Dodd-Frank 30 Day Countdown: Day 25
Insight Robin Powers · June 21, 2011
Testimony by Mary Schapiro on Financial Regulatory Reform: The International Context
In testimony before the House Financial Services Committee, SEC Chair Mary Schapiro noted that the US regulators have consulted, and will continue to consult with, international securities regulators that are considering OTC derivatives market reforms. Schapiro explained that because the OTC derivative marketplace already exists as a functioning global market with limited oversight or regulation, international coordination is needed to limit opportunities for cross-border regulatory arbitrage and competitive disadvantages, and to address unnecessarily duplicative and conflicting regulations. The overall goal is to reduce systemic risks, increase transparency, and improve the integrity of the OTC derivatives marketplace, while mindful of the potential effects on efficiency and liquidity.
The Dodd-Frank Act specifically requires the SEC, the CFTC, and other regulators to consult and coordinate with foreign regulators in order to establish consistent international standards with respect to the regulation of OTC derivatives and promote consistent global regulation. To that end, in September of 2009, the G20 Leaders agreed that all standardized OTC derivatives contracts should be traded on exchanges or electronic trading platforms, where appropriate, and cleared through central counterparties by the end of 2012 at the latest, that OTC derivatives contracts should be reported to trade repositories, and that non-cleared swaps should be subject to higher capital requirements. Chairman Schapiro observed that the G20 deadline contemplates that every G20 country will have completed the legislation, rulemaking and implementation of these reforms by the 2012 deadline.
U.S. regulators are encouraging their foreign counterparties to use the Dodd-Frank Act and its regulations as a model for developing robust and complementary regulatory regimes. Although the SEC Chair said that U.S. action on OTC derivatives presents an opportunity to shape the OTC derivatives regulatory landscape, the SEC and other regulators face challenges in negotiating with non-US regulators who have limited scope to commit to regulatory coordination before their own legislative and regulatory frameworks have been established.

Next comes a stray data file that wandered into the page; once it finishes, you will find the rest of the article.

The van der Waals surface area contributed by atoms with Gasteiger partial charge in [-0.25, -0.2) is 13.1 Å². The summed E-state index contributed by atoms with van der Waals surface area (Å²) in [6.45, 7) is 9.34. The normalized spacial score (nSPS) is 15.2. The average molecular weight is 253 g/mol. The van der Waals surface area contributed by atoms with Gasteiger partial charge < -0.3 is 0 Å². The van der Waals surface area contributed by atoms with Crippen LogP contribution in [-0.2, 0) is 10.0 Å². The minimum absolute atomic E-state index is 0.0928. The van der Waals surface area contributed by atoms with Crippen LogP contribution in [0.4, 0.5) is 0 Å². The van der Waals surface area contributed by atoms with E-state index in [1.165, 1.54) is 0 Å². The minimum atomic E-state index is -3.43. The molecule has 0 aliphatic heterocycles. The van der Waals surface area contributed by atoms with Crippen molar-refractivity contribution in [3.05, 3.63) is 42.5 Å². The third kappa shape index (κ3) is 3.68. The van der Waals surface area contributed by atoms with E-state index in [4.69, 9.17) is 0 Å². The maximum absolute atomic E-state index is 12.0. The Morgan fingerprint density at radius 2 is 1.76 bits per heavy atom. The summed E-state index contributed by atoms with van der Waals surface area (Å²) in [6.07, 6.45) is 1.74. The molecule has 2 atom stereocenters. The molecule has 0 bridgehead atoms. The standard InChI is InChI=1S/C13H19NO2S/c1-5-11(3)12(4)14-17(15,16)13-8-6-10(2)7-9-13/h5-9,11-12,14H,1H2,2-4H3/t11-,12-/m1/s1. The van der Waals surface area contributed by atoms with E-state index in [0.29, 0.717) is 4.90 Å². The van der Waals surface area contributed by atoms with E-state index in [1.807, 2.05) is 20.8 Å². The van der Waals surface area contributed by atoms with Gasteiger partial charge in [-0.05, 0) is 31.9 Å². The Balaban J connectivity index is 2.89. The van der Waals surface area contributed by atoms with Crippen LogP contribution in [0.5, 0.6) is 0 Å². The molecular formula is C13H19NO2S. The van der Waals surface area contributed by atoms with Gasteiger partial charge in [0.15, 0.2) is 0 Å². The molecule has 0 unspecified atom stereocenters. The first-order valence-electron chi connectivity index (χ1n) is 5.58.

Chairman Shapiro also stressed that the SEC, the CFTC, and other regulators have been “carefully considering the potential consequences of certain provisions of Title VII and our proposed rulemaking for domestic and foreign market participants – in particular the impact on the ability of U.S. market participants to compete effectively with foreign market participants that may not be subject to the Dodd-Frank Act.”
While progress is being made internationally, other jurisdictions lag behind US efforts.
Coming up: What is the status of derivatives legislation around the world?
G20 includes Argentina, Australia, Brazil, Canada, China, France, Germany, India, Indonesia, Italy, Japan, Mexico, Russia, Saudi Arabia, South Africa, Republic of Korea, Turkey, United Kingdom, United States of America, The European Union